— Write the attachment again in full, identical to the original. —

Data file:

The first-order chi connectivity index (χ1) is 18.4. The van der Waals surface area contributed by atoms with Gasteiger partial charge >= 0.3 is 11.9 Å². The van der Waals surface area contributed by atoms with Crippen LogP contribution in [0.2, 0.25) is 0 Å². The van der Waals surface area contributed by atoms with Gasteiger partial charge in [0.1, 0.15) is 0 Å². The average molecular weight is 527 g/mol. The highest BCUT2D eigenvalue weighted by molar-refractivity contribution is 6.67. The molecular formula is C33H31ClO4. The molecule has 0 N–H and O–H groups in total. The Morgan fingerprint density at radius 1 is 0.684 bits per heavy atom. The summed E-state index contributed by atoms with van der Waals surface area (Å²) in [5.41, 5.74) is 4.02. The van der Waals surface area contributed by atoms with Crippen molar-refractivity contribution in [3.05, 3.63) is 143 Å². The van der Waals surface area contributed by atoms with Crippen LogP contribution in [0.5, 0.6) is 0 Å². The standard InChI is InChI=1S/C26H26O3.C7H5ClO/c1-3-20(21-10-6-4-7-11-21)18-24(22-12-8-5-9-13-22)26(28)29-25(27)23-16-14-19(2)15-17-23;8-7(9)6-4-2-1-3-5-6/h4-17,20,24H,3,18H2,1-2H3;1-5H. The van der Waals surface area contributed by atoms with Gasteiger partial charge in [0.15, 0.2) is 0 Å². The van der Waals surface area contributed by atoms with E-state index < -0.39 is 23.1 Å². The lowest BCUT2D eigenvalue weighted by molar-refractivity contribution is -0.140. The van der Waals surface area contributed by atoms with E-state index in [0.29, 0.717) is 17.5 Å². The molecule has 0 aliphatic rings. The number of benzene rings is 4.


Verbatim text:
The first-order chi connectivity index (χ1) is 18.4. The van der Waals surface area contributed by atoms with Gasteiger partial charge >= 0.3 is 11.9 Å². The van der Waals surface area contributed by atoms with Crippen LogP contribution in [0.2, 0.25) is 0 Å². The van der Waals surface area contributed by atoms with Gasteiger partial charge in [0.1, 0.15) is 0 Å². The average molecular weight is 527 g/mol. The highest BCUT2D eigenvalue weighted by molar-refractivity contribution is 6.67. The molecular formula is C33H31ClO4. The molecule has 0 N–H and O–H groups in total. The Morgan fingerprint density at radius 1 is 0.684 bits per heavy atom. The summed E-state index contributed by atoms with van der Waals surface area (Å²) in [5.41, 5.74) is 4.02. The van der Waals surface area contributed by atoms with Crippen molar-refractivity contribution in [3.05, 3.63) is 143 Å². The van der Waals surface area contributed by atoms with Crippen LogP contribution in [0.5, 0.6) is 0 Å². The standard InChI is InChI=1S/C26H26O3.C7H5ClO/c1-3-20(21-10-6-4-7-11-21)18-24(22-12-8-5-9-13-22)26(28)29-25(27)23-16-14-19(2)15-17-23;8-7(9)6-4-2-1-3-5-6/h4-17,20,24H,3,18H2,1-2H3;1-5H. The van der Waals surface area contributed by atoms with Gasteiger partial charge in [0.15, 0.2) is 0 Å². The van der Waals surface area contributed by atoms with E-state index < -0.39 is 23.1 Å². The lowest BCUT2D eigenvalue weighted by molar-refractivity contribution is -0.140. The van der Waals surface area contributed by atoms with E-state index in [0.29, 0.717) is 17.5 Å². The molecule has 0 aliphatic rings. The number of benzene rings is 4.